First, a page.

Urdahl said the problems “have been ironed out” and that the Legacy bill would move quickly through a special session vote. (The council would not be exempt in the “ironed-out-version,” according to Urdahl.)
But the consensus among legislators interviewed seems to be that if Republicans do come to the Capitol, it will be “to show that we’re ready to work,” according to one legislator who asked not to be named. That’s a far cry from being called back into special session by the governor.
Republican leaders are keeping in contact with their caucuses through a combination of emails and conference phone calls updating their meetings with Dayton. It sounds as if those communications are nearly as vague as communications with the public.
But one indication that Republican leaders are not budging on their long held no-new-taxes position comes from Sen. Dave Thompson, a freshman senator from Lakeville.
“I get updates now and then,” said Thompson, “but I don’t know any more than you do.”
Still, in the next breath, Thompson, who quickly became a leader of the most conservative elements of the Senate caucus, said that he’s “not concerned with the way they [legislative leaders] have been handling things. … They’re doing it how I would do it.”
Assuming Dayton holds his ground and continues to demand more revenue, Thompson’s comment doesn’t bode well for those hoping a shutdown can be avoided.
Thompson cited last week’s Survey USA poll, which showed that 60 percent of those polled believed that government should be cut going forward, in claiming “Republicans are on the side of the angels” in this dispute.
The poll results were substantially different from an earlier Star Tribune poll that showed a majority of Minnesotans preferred Dayton’s combo-platter of cuts and revenue increases to resolve the budget deficit.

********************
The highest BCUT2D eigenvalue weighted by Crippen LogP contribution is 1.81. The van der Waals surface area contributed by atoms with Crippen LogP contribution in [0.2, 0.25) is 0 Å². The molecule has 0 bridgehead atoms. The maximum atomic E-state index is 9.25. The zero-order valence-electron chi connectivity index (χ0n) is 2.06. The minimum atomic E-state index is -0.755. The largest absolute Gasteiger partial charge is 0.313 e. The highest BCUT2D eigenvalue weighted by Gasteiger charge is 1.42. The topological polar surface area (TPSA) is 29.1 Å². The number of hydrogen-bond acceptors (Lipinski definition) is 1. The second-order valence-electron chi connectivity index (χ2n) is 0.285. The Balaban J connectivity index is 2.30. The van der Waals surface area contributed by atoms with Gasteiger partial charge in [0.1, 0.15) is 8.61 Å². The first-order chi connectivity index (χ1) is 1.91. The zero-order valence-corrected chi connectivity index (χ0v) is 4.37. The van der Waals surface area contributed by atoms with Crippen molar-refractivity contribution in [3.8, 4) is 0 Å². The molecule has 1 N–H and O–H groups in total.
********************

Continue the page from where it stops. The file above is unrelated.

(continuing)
In citing the poll, Thompson didn’t mention that Dayton (with 42 percent approval of his handling of his job) fared far better than the Legislature (23 percent).
Like so many Republicans, Thompson questioned the objectivity of the media in covering the stalemate and issues surrounding it.
“All you guys [the media] were pounding on us for passing the marriage amendment AFTER we got our budget bills done,” Thompson said. “Will you pound on the governor for going to the Gay Pride Parade in the middle of budget negotiations?”
In an op-ed piece in the Star Tribune this morning, Tom Emmer, the GOP’s gubernatorial candidate in November, also chastised the media.
“Contrary to the one-dimensional journalism practiced inside the special air of the State Capitol and in contrast to the public servants and bureaucrats who seemingly talk only among themselves, we the people are no longer interested in politics as usual or politicians as usual,” Emmer wrote. “Republicans have a choice. They can lead us back to prosperity by holding true to the commitment they made to the people last fall or they can slide back into the political easy chair in the name of ‘compromise.’ ”
Doug Grow writes about public affairs, state politics and other topics. He can be reached at dgrow [at] minnpost [dot] com.